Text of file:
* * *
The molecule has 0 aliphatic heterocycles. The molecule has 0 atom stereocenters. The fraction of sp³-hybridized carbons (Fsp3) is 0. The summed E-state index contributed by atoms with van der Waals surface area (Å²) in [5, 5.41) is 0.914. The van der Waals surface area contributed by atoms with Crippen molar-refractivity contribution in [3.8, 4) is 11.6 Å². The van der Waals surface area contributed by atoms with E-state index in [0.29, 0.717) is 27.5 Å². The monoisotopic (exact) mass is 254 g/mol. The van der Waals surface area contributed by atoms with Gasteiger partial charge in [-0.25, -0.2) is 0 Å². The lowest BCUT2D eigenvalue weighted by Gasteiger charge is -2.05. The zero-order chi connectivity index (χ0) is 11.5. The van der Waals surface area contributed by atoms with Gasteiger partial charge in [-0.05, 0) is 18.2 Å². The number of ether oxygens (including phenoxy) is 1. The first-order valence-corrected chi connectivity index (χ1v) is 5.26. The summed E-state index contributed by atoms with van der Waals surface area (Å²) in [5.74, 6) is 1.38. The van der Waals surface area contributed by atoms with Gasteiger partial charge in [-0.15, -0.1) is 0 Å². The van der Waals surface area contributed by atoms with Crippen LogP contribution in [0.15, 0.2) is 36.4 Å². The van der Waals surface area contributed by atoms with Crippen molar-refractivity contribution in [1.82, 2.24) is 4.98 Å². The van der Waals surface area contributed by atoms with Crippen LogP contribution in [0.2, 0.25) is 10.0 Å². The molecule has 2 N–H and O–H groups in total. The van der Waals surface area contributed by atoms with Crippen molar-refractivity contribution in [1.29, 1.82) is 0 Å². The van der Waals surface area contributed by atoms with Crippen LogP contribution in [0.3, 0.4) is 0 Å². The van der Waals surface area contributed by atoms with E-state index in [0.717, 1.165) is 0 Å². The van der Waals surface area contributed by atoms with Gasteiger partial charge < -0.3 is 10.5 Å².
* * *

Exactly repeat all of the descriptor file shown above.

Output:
The molecule has 0 aliphatic heterocycles. The molecule has 0 atom stereocenters. The fraction of sp³-hybridized carbons (Fsp3) is 0. The summed E-state index contributed by atoms with van der Waals surface area (Å²) in [5, 5.41) is 0.914. The van der Waals surface area contributed by atoms with Crippen molar-refractivity contribution in [3.8, 4) is 11.6 Å². The van der Waals surface area contributed by atoms with E-state index in [0.29, 0.717) is 27.5 Å². The monoisotopic (exact) mass is 254 g/mol. The van der Waals surface area contributed by atoms with Gasteiger partial charge in [-0.25, -0.2) is 0 Å². The lowest BCUT2D eigenvalue weighted by Gasteiger charge is -2.05. The zero-order chi connectivity index (χ0) is 11.5. The van der Waals surface area contributed by atoms with Gasteiger partial charge in [-0.05, 0) is 18.2 Å². The number of ether oxygens (including phenoxy) is 1. The first-order valence-corrected chi connectivity index (χ1v) is 5.26. The summed E-state index contributed by atoms with van der Waals surface area (Å²) in [5.74, 6) is 1.38. The van der Waals surface area contributed by atoms with Gasteiger partial charge in [-0.15, -0.1) is 0 Å². The van der Waals surface area contributed by atoms with Crippen LogP contribution in [0.15, 0.2) is 36.4 Å². The van der Waals surface area contributed by atoms with Crippen molar-refractivity contribution in [1.82, 2.24) is 4.98 Å². The van der Waals surface area contributed by atoms with Crippen LogP contribution in [0.2, 0.25) is 10.0 Å². The molecule has 2 N–H and O–H groups in total. The van der Waals surface area contributed by atoms with Crippen molar-refractivity contribution in [1.29, 1.82) is 0 Å². The van der Waals surface area contributed by atoms with Crippen LogP contribution in [0.3, 0.4) is 0 Å². The van der Waals surface area contributed by atoms with E-state index in [0.717, 1.165) is 0 Å². The van der Waals surface area contributed by atoms with Gasteiger partial charge < -0.3 is 10.5 Å².